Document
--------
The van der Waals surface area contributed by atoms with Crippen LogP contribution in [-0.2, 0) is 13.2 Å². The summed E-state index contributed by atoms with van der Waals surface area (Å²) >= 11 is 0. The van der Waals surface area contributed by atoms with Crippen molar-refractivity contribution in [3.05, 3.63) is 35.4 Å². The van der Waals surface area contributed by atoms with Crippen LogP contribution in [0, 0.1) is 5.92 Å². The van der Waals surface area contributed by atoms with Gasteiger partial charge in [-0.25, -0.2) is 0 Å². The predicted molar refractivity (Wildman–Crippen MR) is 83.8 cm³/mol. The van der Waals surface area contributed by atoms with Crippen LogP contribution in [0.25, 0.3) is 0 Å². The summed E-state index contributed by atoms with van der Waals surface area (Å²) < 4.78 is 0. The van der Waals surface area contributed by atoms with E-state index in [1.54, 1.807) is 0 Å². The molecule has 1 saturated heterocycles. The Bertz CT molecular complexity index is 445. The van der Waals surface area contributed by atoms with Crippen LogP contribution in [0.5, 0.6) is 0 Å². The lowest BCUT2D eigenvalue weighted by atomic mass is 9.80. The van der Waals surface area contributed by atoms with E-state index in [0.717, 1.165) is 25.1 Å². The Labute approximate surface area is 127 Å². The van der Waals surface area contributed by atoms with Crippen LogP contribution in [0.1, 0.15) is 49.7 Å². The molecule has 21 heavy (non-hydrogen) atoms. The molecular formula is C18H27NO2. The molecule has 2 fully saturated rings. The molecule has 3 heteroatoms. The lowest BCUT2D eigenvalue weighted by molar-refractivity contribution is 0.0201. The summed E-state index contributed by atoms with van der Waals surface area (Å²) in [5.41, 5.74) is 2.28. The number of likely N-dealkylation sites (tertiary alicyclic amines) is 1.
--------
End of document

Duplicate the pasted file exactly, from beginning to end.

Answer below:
The van der Waals surface area contributed by atoms with Crippen LogP contribution in [-0.2, 0) is 13.2 Å². The summed E-state index contributed by atoms with van der Waals surface area (Å²) >= 11 is 0. The van der Waals surface area contributed by atoms with Crippen molar-refractivity contribution in [3.05, 3.63) is 35.4 Å². The van der Waals surface area contributed by atoms with Crippen LogP contribution in [0, 0.1) is 5.92 Å². The van der Waals surface area contributed by atoms with Gasteiger partial charge in [-0.25, -0.2) is 0 Å². The predicted molar refractivity (Wildman–Crippen MR) is 83.8 cm³/mol. The van der Waals surface area contributed by atoms with Crippen LogP contribution in [0.25, 0.3) is 0 Å². The summed E-state index contributed by atoms with van der Waals surface area (Å²) < 4.78 is 0. The van der Waals surface area contributed by atoms with E-state index in [1.54, 1.807) is 0 Å². The molecule has 1 saturated heterocycles. The Bertz CT molecular complexity index is 445. The van der Waals surface area contributed by atoms with Crippen LogP contribution in [0.5, 0.6) is 0 Å². The lowest BCUT2D eigenvalue weighted by atomic mass is 9.80. The van der Waals surface area contributed by atoms with E-state index in [0.717, 1.165) is 25.1 Å². The Labute approximate surface area is 127 Å². The van der Waals surface area contributed by atoms with Crippen LogP contribution in [0.1, 0.15) is 49.7 Å². The molecule has 21 heavy (non-hydrogen) atoms. The molecular formula is C18H27NO2. The molecule has 2 fully saturated rings. The molecule has 3 heteroatoms. The lowest BCUT2D eigenvalue weighted by molar-refractivity contribution is 0.0201. The summed E-state index contributed by atoms with van der Waals surface area (Å²) in [5.41, 5.74) is 2.28. The number of likely N-dealkylation sites (tertiary alicyclic amines) is 1.